Seeking Alpha

AllStreets

AllStreets
Send Message
View as an RSS Feed
View AllStreets' Comments BY TICKER:
Latest  |  Highest rated
  • Feed Your Family With These 4 Monthly Paying REITs [View article]
    Brad, thanks for another helpful article. I'm surprised you included a newcomer like ORC but left out AGNC, JMI and OAKS, all monthly paying mortgage REITs.
    Apr 25, 2015. 03:05 PM | 1 Like Like |Link to Comment
  • The Costs Of Deflations: A Historical Perspective [View article]
    Well said!

    "...we are fighting a new disease with false ancient prescriptions for an entirely different disease." Wonderful phrase.

    What's really needed is a higher equilibrium of output via real wage and income inflation for the middle and lower income tiers, but that's not in the immediate financial interest of the powers that be. You cannot raise the equilibrium output by just stimulating over-investment via QE and zero rates when the demand is inadequate because of deflated incomes, although reduced household debt servicing certainly does help. New money will just compete for existing assets. Ben's helicopters never flew much over Main Street. Too bad aggressive fiscal policy for the middle and lower classes is always off the table these last few decades. Tax cuts or, perhaps, guaranteed minimum income indexed to inflation? Where's George McGovern when we need him?
    Apr 20, 2015. 08:01 AM | Likes Like |Link to Comment
  • Oil: What Does Stronger Oil Mean For Storage And Tanker Rates? [View article]
    Thanks for an illuminating article.
    Apr 20, 2015. 07:41 AM | Likes Like |Link to Comment
  • The Housing Market: Myth Vs. Reality [View article]
    In 1991 Q3 the delinquency rate on residential mortgages was 3.36%. It dropped almost continuously and bottomed in 1994 Q4 at 1.39%. From there it gradually rose to 3.08% in 2007 Q4, and then it rose sharply to 11.27% in 2010 Q1. It held in the 10%'s through 2012 Q4 and then has dropped gradually to 6.63% in 2014 Q4. That's still double the peak rate in 1991 Q3, and almost five times the trough rate of 1.39% in 1994 Q4. That is anything but a healthy housing market. Meanwhile, beginning in 2014 the legacy 10-year interest-only first mortgages and home equity loans from 2004-2007 have begun to go into 20-year full amortization (or faster) with payments more than doubling. I'm talking prime loans and Alt-A loans, not subprime. So, here we go again with delinquency and default problems and the default rates could go up again along with distressed inventory.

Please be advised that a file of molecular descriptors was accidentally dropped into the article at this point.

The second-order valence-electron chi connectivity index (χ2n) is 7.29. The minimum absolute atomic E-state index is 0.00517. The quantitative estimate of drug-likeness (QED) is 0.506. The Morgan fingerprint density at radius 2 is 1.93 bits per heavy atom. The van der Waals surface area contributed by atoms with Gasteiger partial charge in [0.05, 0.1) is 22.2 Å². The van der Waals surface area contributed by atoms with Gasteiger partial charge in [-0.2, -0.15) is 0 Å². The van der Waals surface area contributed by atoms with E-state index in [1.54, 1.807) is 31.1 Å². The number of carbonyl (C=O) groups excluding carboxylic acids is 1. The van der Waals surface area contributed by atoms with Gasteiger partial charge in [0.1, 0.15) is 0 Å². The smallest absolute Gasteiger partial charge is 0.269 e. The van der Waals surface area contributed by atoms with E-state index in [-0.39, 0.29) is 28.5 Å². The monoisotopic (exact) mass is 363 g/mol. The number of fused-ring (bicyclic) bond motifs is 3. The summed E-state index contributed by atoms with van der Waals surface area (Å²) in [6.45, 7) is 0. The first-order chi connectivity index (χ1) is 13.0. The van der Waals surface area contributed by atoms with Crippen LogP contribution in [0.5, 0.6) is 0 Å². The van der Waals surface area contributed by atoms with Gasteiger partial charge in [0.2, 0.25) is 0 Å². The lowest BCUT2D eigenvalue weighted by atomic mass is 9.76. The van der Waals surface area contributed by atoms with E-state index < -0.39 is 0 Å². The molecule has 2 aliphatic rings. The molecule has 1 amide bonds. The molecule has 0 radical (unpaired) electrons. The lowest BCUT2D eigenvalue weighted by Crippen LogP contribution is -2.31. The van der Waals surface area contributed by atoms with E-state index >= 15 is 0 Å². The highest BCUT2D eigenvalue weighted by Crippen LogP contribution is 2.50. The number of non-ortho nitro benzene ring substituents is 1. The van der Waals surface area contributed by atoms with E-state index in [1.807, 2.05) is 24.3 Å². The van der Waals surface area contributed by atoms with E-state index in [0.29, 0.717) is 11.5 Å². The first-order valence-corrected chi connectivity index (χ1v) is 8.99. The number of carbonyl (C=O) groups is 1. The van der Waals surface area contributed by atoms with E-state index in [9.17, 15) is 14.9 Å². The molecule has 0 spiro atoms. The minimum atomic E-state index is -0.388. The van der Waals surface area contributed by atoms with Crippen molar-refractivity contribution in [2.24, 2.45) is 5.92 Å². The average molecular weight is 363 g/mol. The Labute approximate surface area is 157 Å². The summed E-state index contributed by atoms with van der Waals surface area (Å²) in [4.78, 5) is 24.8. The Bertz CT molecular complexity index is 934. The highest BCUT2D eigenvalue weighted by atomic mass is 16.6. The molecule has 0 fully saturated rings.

In 2006 a consortium of the Fed, all federal bank regulators and the state mortgage regulators got together and effectively closed down all subprime and Alt-A lending with strict new "guidance" to banks and mortgage lenders (oh, and they didn't bother to regulate the usurious adjusted interest rates on existing subprime mortgages). That led directly to the subprime crisis, the housing crisis, the disappearance of all subprime lenders within six months, the bankruptcy of Lehman (who owned the largest Alt-A lender Aurora), and the financial crisis. Soon home prices crashed and therefore, the home equity loans by banks were all under water. Really nice job by institutions which are commanded by statute to protect banks and promote a healthy economy.

    As long as the regulators continue to forbid any first lien mortgage lending based solely on credit and collateral (e.g. Alt-A no ratio up to a mere 70% LTV), the housing market will remain in a straight jacket. Ben Bernanke was not kidding when he said he couldn't get a home loan without a job; credit, collateral, assets or LTV didn't matter. No job, sorry, no loan. Slightly too high a debt ratio, no loan. High assets, sterling credit and excellent collateral are no longer sufficient. However, you can still get an FHA 97.5% LTV loan with a 620 credit score, almost no assets and any job, if the debt ratio works. Got it?
    Apr 12, 2015. 09:32 AM | 2 Likes Like |Link to Comment
  • American Capital Agency: You Are Next [View article]
    I've been commenting for months that the problem with fixed rate mREITs has been a significantly flattening yield curve since December 2014 so that yield spreads have been declining and so have core earnings. For mREITs that have been heavily hedged against rising long rates that means their book values haven't grown much throughout the bond rally or may have shrunk.